from 193I to 1937, he investigated different concepts of parallelisms,
displacements and general connec-tions. Among these there are interesting
papers on Finsler geometry. We cannot say that Finsler geometry would have
been the main field of his most important investigations, however he made
essential contributions to this field, and he was the initiator of the
investigations in this field in Japan. He can be considered as the founder
of the worldwide famous Finsler geometric school with numerous collaborators
led later by Professor M. Matsumoto. The flourishing of this school started
in the 1970's and lasts even now.
The problem which attracted him for the longest time (mainly from 1937
to 1944, but also after that) is the foundation and developing of the higher
order geometry. Spaces dealt with in this geometry are commonly called
Kawaguchi spaces. It is well known that the Riemannian arc length of a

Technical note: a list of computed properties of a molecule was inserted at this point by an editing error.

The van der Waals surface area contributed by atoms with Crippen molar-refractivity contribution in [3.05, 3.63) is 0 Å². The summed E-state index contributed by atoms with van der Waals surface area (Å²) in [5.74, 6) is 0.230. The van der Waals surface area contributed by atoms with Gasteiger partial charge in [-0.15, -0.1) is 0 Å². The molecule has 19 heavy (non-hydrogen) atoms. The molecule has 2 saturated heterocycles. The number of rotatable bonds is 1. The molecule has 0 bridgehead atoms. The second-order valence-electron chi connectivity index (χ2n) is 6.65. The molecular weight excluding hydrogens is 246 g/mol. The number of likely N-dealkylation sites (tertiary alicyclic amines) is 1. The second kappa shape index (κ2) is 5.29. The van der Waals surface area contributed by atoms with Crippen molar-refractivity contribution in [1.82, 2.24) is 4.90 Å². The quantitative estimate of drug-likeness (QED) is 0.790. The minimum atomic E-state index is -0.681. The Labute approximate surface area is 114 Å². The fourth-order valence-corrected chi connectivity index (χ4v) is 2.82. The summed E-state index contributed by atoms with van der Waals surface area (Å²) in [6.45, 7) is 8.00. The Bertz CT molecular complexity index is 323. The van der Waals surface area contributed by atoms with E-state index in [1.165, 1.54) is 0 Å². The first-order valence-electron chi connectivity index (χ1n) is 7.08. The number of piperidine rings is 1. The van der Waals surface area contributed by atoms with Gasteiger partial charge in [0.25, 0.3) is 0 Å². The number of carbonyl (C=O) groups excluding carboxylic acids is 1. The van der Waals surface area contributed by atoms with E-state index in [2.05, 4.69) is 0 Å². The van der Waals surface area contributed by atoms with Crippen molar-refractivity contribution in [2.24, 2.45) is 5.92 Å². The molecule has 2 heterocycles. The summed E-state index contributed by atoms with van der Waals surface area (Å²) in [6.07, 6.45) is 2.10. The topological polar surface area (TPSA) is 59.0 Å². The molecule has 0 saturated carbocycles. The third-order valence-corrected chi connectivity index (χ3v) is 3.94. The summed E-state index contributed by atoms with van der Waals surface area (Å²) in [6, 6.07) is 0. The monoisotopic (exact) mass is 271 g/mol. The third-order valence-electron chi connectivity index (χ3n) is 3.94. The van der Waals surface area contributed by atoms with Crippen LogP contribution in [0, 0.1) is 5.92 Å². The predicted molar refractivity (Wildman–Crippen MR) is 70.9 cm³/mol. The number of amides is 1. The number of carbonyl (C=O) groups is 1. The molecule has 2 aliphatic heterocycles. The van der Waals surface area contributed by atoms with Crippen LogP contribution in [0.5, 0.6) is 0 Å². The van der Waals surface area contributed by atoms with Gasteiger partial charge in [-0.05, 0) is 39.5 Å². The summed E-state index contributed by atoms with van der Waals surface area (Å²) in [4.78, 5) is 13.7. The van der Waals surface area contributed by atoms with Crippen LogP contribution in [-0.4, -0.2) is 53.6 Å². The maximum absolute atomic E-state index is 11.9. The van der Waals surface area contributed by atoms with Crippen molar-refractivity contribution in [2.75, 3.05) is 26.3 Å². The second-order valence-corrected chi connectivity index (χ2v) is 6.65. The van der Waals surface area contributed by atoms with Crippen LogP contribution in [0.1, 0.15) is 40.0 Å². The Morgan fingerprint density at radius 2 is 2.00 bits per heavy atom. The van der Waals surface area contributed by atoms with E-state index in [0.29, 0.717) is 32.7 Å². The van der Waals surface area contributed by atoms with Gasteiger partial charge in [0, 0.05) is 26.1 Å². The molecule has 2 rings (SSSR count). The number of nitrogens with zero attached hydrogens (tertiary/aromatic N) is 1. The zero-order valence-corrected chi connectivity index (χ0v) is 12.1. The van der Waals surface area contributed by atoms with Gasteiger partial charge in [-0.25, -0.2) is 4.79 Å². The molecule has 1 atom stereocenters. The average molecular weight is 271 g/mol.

curve x(t) is given by the integral of the square root of a quadratic form
in with coefficients dependent in x. This integrand is of course
homogeneous of the first order in . If we drop the quadratic property,
and retain the homogeneity only, then we obtain Finsler geometry. It is
most natural to suppose that the integrand depends not only on x and
, but also on the higher derivatives , . . . up to the k-th derivative
x(k). This is an important, natural, clear and simple idea for the metric
Big ideas usually are simple. The father of the differential geometry